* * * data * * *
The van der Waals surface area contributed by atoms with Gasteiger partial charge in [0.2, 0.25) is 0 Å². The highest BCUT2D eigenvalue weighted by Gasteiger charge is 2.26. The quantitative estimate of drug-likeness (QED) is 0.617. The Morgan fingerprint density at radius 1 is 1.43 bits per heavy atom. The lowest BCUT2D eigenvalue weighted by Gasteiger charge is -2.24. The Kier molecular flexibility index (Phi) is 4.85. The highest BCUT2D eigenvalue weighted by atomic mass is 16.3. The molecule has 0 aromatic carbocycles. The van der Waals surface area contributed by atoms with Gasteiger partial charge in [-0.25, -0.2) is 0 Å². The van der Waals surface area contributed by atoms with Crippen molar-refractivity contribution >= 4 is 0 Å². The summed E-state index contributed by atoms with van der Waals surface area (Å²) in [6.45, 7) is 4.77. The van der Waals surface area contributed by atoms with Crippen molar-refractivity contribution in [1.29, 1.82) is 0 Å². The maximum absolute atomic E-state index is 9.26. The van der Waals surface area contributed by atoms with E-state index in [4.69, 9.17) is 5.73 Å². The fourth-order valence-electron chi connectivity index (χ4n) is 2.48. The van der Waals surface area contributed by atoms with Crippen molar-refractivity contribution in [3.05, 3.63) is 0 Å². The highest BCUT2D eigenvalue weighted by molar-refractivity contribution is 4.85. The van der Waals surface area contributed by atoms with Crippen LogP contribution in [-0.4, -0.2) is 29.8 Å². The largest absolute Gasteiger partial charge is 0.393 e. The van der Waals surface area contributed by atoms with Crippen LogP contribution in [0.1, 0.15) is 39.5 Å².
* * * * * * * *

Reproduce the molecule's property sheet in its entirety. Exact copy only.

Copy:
The van der Waals surface area contributed by atoms with Gasteiger partial charge in [0.2, 0.25) is 0 Å². The highest BCUT2D eigenvalue weighted by Gasteiger charge is 2.26. The quantitative estimate of drug-likeness (QED) is 0.617. The Morgan fingerprint density at radius 1 is 1.43 bits per heavy atom. The lowest BCUT2D eigenvalue weighted by Gasteiger charge is -2.24. The Kier molecular flexibility index (Phi) is 4.85. The highest BCUT2D eigenvalue weighted by atomic mass is 16.3. The molecule has 0 aromatic carbocycles. The van der Waals surface area contributed by atoms with Gasteiger partial charge in [-0.25, -0.2) is 0 Å². The van der Waals surface area contributed by atoms with Crippen molar-refractivity contribution >= 4 is 0 Å². The summed E-state index contributed by atoms with van der Waals surface area (Å²) in [6.45, 7) is 4.77. The van der Waals surface area contributed by atoms with Crippen molar-refractivity contribution in [1.29, 1.82) is 0 Å². The maximum absolute atomic E-state index is 9.26. The van der Waals surface area contributed by atoms with E-state index in [4.69, 9.17) is 5.73 Å². The fourth-order valence-electron chi connectivity index (χ4n) is 2.48. The van der Waals surface area contributed by atoms with Crippen molar-refractivity contribution in [3.05, 3.63) is 0 Å². The highest BCUT2D eigenvalue weighted by molar-refractivity contribution is 4.85. The van der Waals surface area contributed by atoms with Crippen LogP contribution in [-0.4, -0.2) is 29.8 Å². The largest absolute Gasteiger partial charge is 0.393 e. The van der Waals surface area contributed by atoms with Crippen LogP contribution in [0.1, 0.15) is 39.5 Å².